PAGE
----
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My Child is Named For an African Man


As well as being a foster parent, Canadian Journeywoman, Karen Elliot is a web designer and freelance artist. She and her husband live in a small hamlet in rural Canada with their two biological children and a continual stream of others who pass through on their childhood journey.

When I think of Africa, I don't often think about my trip drifting in a dugout canoe among hippos and crocodiles through a remote place in Botswana. I don't often think of sitting by a secluded watering hole watching wild animals drink and play, or the once-in-a-lifetime experience viewing the spectacular Victoria Falls. When I think of Africa, I remember a man I called Niki.

A man on a deserted road...

I arrived in Africa with a backpack and a desire to see and experience the continent. Two months later I came home emotionally drained and affected in ways I never anticipated. I did all the touristy things - climbed Table Mountain, went on safari, hiked Fish River Canyon - but that in no way compared to the man I met on a deserted road on the way to South Africa.

"Niki" stood by the side of the road in the middle of nowhere. He sat, squatting by a pile of wood in a posture I would never be able to mimic for more than two minutes. I walked up to him and a huge grin split his face. We introduced ourselves in the language of hands and broken English. I found out he had family nearby and was selling wood. His name was something so complex that he laughed when I tried to pronounce it - and he seemed pleased when I shortened it to "Niki". I pointed to the Canadian flag on my backpack and his eyes lit up and he said "CaNAaada" as if he was talking about a mystical place that existed in his dreams.


No money please food...

He dug into his pile of wood and pulled out the most beautiful carving I had ever seen. It was the face of an elephant - ears flared; trunk gracefully curved - carved from a solid piece of wood. It was truly the work of an artist - and was a stark contrast to the desolation and barrenness of the land around us. I asked him how much it cost – prepared to haggle down from some ridiculous amount I expected him to quote - and he smiled wanly and said "No money."

I opened up my bag of food and gave it all to him. The size of his smile must have broken world records. He kept saying "come, come" so I ended up following Niki away from the road (a bit concerned as to where I was being taken) but soon noticed a small hut in the distance, and realized he was taking me to his home.


The family clapped...

There were so many children everywhere - too many to count. He introduced me to his family and showed them the food. His wife grabbed my hand crying - hugging a day-old loaf of bread over her pregnant belly. I was pulled to their communal pot where children were scooping up food with their hands and eating hungrily. They backed away at a word from their mother - still hungry - so a white-faced stranger could eat their meal. I tried to refuse, but they were adamant that I eat. So I crouched by their cooking pot, eating, while this desperately hungry family watched. And smiled. And clapped.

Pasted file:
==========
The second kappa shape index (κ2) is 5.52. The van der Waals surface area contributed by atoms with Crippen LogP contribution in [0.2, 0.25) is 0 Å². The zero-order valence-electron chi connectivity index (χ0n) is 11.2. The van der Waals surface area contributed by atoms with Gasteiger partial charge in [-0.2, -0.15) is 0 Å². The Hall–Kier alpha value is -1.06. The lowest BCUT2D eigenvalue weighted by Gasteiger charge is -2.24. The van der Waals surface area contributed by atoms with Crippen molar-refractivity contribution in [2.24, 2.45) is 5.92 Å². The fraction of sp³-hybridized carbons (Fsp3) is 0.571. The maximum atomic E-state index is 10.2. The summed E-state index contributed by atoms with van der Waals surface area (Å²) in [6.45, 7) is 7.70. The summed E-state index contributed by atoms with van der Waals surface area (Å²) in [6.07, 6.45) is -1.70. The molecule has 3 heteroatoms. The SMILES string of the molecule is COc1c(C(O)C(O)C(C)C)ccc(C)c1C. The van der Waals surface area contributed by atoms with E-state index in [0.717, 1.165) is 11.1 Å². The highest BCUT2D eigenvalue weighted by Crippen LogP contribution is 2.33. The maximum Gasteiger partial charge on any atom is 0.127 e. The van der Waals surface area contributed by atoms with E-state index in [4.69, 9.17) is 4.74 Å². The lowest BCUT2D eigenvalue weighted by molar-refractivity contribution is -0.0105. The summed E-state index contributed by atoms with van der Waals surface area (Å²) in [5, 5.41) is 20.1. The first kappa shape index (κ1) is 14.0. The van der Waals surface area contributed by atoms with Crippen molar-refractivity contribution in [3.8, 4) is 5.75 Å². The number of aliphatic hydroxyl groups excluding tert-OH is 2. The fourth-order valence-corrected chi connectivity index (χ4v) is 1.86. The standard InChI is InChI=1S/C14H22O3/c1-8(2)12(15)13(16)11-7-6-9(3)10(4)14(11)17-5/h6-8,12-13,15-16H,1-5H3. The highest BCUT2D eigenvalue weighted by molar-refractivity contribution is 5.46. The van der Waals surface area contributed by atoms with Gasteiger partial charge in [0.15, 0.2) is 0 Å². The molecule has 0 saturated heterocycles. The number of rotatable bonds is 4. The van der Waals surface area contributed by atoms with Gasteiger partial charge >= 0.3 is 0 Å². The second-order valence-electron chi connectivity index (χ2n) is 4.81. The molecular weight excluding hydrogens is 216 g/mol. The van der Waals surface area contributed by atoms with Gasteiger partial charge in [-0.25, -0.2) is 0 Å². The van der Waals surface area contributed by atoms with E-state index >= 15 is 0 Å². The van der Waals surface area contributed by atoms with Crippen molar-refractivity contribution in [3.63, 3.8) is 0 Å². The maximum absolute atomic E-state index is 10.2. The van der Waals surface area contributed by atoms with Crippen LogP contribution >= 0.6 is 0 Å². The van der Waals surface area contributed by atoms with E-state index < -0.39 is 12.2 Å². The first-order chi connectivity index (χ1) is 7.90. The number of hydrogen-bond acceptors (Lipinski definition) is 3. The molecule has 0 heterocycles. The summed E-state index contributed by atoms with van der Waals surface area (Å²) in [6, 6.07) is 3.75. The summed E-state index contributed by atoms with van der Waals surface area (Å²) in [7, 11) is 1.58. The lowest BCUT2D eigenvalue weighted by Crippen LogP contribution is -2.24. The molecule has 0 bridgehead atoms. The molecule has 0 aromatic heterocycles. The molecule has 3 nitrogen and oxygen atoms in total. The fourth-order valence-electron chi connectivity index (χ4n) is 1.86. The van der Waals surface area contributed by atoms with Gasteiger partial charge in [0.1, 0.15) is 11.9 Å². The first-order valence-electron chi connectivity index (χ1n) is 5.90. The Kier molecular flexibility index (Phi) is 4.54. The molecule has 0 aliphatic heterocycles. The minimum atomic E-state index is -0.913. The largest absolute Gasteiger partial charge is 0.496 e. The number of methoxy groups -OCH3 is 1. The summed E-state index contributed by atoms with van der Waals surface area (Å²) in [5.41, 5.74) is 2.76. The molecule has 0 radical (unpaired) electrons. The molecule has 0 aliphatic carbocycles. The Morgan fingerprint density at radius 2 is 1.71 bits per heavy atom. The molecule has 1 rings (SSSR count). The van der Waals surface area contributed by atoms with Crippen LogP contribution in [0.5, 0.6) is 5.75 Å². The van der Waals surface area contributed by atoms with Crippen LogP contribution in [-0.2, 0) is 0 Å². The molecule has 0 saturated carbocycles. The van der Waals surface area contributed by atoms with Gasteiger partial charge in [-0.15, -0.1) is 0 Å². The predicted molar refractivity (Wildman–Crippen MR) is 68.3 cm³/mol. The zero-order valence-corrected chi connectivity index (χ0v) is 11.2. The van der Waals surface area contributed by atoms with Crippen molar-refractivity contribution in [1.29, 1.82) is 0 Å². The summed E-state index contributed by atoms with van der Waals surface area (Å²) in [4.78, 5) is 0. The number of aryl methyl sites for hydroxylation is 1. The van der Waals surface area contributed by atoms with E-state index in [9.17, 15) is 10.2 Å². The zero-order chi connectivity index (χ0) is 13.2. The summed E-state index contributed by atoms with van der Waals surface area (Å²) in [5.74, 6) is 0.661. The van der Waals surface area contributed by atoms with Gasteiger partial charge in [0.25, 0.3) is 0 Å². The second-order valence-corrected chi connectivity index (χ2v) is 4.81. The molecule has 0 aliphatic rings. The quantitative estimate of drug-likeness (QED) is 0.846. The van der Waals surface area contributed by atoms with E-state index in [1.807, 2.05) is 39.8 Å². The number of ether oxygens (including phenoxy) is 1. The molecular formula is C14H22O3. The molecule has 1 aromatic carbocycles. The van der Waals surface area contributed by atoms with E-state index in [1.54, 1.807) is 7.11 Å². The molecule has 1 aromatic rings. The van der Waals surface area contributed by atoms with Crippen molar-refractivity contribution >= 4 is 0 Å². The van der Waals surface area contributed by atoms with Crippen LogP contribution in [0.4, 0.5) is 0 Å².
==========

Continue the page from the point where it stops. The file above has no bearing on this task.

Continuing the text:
Loathe to leave, I spent the afternoon playing foot-ball with the children. When it was time to go, I found "Niki" in his hut and tried to offer him some money. He refused even after countless attempts to persuade him. He pointed to his wife, to his children, and to all the food I had brought - which wasn't that much in my eyes - and said "I am blessed."


I gave birth to my first child...

After visiting other poor villages - with people demanding, clutching, and begging for anything I owned or possessed – I was truly amazed that this man asked me for nothing but food. In his eyes, he had everything he could possibly want and was satisfied with so little. And that made me want to give him everything I had.

So I left Niki - this blessed man - in his tiny hut in the desert - with a pregnant wife, countless children, and food for maybe one more day. And I got on a plane and came home to the mystical place that existed in Niki's dreams.

The following year I gave birth to my first child. We named her Nicole. We call her Niki. One day she will know the story behind her name and that carved elephant that sits on top of her dresser.

I am blessed.


Women's words on love...

'Everyone admits that love is wonderful and
necessary, yet no one can agree on what it is.'
(Diane Ackerman, 1994)

'Love is the extremely difficult realization that
something other than oneself is real.'
(Iris Murdoch, 1959)

'Love is a fruit in season at all times.'
(Mother Teresa, 1975)

'Love is like a card trick. After you know how it
works, it's no fun anymore.'
(Fanny Brice, 1952)

'I love you more than my own skin.'
(Frida Kahlo, 1935)

'It is easier to win love than to keep it.'
(Diane de Poitiers, 1910)

'In real love you want the other person's good.
In romantic love you want the other person.'
(Margaret Anderson, 1953)

When love comes it comes without effort, like
perfect weather.'
(Helen Yglesias, 1976)

'Love is like the measles. The older you get it,
the worse the attack.'
(Mary Rinehart, 1909)

'There is nothing better for the spirit or body than
a love affair. It elevates thoughts and flattens stomachs.'
(Barbara Howar, 1973)


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